Wednesday, April 16, 2014

The New Political Tribalism

Following up on my post from last week, Believing is Seeing, I wanted to briefly explore what I will call the “new political tribalism” that seems to be at the heart of vitriolic partisanship that has allowed this Congress to be crowned the the greatest “do nothing” Congress in history. Marshall McLuhan argued in his seminal work Understanding Media (1962) that the world was “retribalizing” as new technologies like television, the radio, record players and other instruments of the “electronic age” nudged humanity toward a “post literate” ontology. This has arguably only accelerated with the birth of the Internet and, more recently, social networking.

While I find the Salon article from Sunday, Liberal Fascism is Everywhere, rather reductivist and absurd in its analogy of recent leftist behavior with Stalin’s purges, it does highlight the fact that it is not only conservatives that are demonstrating the closing of the American mind. In fact, the new tribalism appears to be based on the very echo chamber new technology provides; undermining not only civil or reasoned debate, but debate of any kind. Rather than McLuhan’s “literate man”, who relied on “objective” distanced observation and analysis, science and rationality, the post-literate variety relies more on charismatic leaders of movements, blind faith, collective “tribal” beliefs, mythology and spirituality. Facts don’t much matter to the post-literate man because he is too busy proclaiming the truth from up high, his voice echoing out through the many parrots who will spread those words to the flocks.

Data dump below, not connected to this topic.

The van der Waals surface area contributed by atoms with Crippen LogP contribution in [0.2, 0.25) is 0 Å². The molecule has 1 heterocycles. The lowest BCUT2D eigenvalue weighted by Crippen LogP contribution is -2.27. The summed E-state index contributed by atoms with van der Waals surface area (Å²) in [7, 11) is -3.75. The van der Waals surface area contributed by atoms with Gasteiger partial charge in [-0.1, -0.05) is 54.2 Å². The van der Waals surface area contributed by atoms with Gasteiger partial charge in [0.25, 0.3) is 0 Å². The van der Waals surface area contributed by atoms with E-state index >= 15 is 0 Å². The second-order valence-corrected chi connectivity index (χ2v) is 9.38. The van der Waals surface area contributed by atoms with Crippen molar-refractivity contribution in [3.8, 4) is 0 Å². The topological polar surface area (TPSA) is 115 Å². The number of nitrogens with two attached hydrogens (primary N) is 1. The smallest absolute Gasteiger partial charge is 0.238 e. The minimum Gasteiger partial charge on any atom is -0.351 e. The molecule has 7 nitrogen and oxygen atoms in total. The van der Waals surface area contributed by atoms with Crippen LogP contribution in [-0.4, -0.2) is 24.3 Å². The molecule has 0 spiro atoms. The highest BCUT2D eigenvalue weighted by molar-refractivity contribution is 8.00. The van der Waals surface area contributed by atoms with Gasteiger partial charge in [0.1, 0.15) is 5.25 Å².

And as I have commented on in the past, this is increasingly as true of liberals and even leftists as it is of the right wing lunatics. Key left-leaning entertainers like Jon Stewart and Bill Mayer offer up strong but ironic critiques of the mainstream media and right, but in a voice that is steeped in moral and intellectual superiority – largely aimed at those who already agree. Too much of the blogosphere does the same thing, though with more earnestness and less wit. And too many left-leaning activists have adopted a one-sided first amendment argument, that says we should listen to anyone they even tacitly agree with while trying to muffle any voices they find “offensive.” It is hypocrisy at its worst and yet another indicator of why the left has become so marginalized in the last few decades.

It is hard to open yourself to the ideas of those who disagree with you and much more comfortable to seek the solace of the like-minded. It creates an imaginary community itself; one where members can feel both safe and superior to their enemies, who are always thought of as ignorant and morally-corrupted. Yet that comfort comes at a ridiculous price to democracy and any effort to fight for the common good. So don’t just tune into your enemies once in a while, actually listen to what they say. Otherwise, we might as well close the election booths and simply give the country to the corporate leaders who already run the show for all intents and purposes. 

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